A Fascinating Holiday in the Old Moorish Town of


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Álora - Valle del Sol (Valley of Sun)

Historic Sites of Álora           Life in Plaza Baja      

Festivals of Alora             Photos of the Valle del Sol

Álora is a dramatic and historic small Andalucian town (more about Álora's history) set astride three steep hills, the most prominent dominated by an old Moorish Castle. The old part of town is still a pueblo blanco (white-walled village) with narrow whitewashed streets, steep slopes, churches, lemon trees, coffee shops and bars where people gather. The town is small enough to walk everywhere and, despite the slopes, it's fun to do so. From the house you step into the heart of the old town and the traditional Andalucian life it represents - into the old square, “Plaza Baja de La Despedia” with its 300 year old church, La Encarnacion, one of the largest churches in Andalucia.


Walk past the house and away from the square and it's a short climb up the hill to the dominant building in the town, the dramatic Old Castle, declared a Spanish national monument in 1931 and first built by the Phoenicians in xxxxBC, expanded by the Romans around the time of Christ, destroyed by the Visigoths and finally re-built by the Moors during their 700 year rule over this part of Spain. 


But Alora is not just a historic town. It has a more modern quarter with reasonable and interesting shops and many bars and restaurants, all within walking distance (bars and restaurants). Whether you prefer quiet bars, like Oscar’s in the square, or the lively chaos of Kana’s (thankfully) on the other side of town, there’s a bar you will like. Similarly restaurants, Casa Abilio has the reputation but there are many others, the simple family run El Pelli, the quirky Casita de Aperros (The Tool Shed), Correos – the old post office, the venta La Higuera with it’s splendid views and the rural Roca Bella in the mountains come to mind. Plus, tapas, tapas, tapas wherever you go!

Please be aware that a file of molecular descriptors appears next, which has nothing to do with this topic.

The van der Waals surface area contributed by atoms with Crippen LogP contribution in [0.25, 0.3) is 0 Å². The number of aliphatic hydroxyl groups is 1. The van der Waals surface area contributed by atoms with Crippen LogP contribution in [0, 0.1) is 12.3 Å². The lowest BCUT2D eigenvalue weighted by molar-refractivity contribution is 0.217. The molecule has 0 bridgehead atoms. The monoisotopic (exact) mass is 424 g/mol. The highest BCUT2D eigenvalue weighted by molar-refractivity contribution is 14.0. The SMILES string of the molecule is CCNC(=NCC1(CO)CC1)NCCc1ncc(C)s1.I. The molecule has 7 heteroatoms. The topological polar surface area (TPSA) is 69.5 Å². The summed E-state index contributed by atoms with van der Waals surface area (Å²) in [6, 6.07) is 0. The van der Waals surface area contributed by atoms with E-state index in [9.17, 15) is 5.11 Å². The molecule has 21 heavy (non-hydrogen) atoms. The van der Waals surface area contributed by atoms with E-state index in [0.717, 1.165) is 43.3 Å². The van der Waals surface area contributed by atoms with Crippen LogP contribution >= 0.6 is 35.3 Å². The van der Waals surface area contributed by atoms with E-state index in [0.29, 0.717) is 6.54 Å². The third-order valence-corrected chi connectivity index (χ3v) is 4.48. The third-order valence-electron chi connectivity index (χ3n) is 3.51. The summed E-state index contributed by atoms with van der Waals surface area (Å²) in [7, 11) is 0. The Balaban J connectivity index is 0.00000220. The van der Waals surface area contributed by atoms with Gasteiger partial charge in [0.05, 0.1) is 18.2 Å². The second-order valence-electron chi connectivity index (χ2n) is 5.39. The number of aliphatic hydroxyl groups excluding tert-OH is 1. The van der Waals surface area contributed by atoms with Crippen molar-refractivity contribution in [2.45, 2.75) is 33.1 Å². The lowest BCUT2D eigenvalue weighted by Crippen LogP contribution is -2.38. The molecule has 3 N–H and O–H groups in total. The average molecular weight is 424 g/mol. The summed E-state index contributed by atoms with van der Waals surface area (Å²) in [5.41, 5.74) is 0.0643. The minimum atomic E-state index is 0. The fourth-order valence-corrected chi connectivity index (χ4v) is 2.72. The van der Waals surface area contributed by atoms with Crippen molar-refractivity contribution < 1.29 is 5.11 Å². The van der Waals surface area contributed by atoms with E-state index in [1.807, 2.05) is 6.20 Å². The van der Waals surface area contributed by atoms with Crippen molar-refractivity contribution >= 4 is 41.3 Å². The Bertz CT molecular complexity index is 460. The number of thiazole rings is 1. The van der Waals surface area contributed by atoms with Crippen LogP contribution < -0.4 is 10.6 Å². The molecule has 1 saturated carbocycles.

There are also many interesting places to visit in the vicinity – the lakes and spectacular gorge of El Chorro, the incredible medieval town of Ronda, flamenco dances, the wonderfully named Villanueva de la Conception in the shadow of El Torcal, the surprising character and vibrancy of Malaga, the flamingo breeding grounds (10,000 flamingos!), El Santo de Pizarra, the Roman baths and old bullring at Carratraca, the ruins of Bobastro and a wealth of other intriguing things and places to see.


Also, you will notice how fertile the valley is compared to most of Andalucia, the lush green orange and lemon groves fed by the plentiful river water from the lakes of El Chorro. The surrounding area is easily accessible and delightful for evening strolls or longer walks (walking itineraries) particularly in the nearby Natural Parks of El Chorro and El Torcal.


Álora is delightful, a charming microcosm of traditional Spain. You will find markets, several good restaurants, many pleasant tapas bars, occasionally flamenco in the streets, festivals (esp. the flamenco festival in June, the Feria in August, the Romería de la Virgin de las Flores in September, Easter and the Three Kings in January) or, if you prefer, just laze in the sunshine. You should enjoy yourself here from the moment you first see the castle in the distance to the day you sadly have to leave for the airport. We hope you have a good time.

PS. I found this on You Tube, a short documentary about Álora made in 1964 (click here). Of course the town has changed since then - but actually, so much is still the same!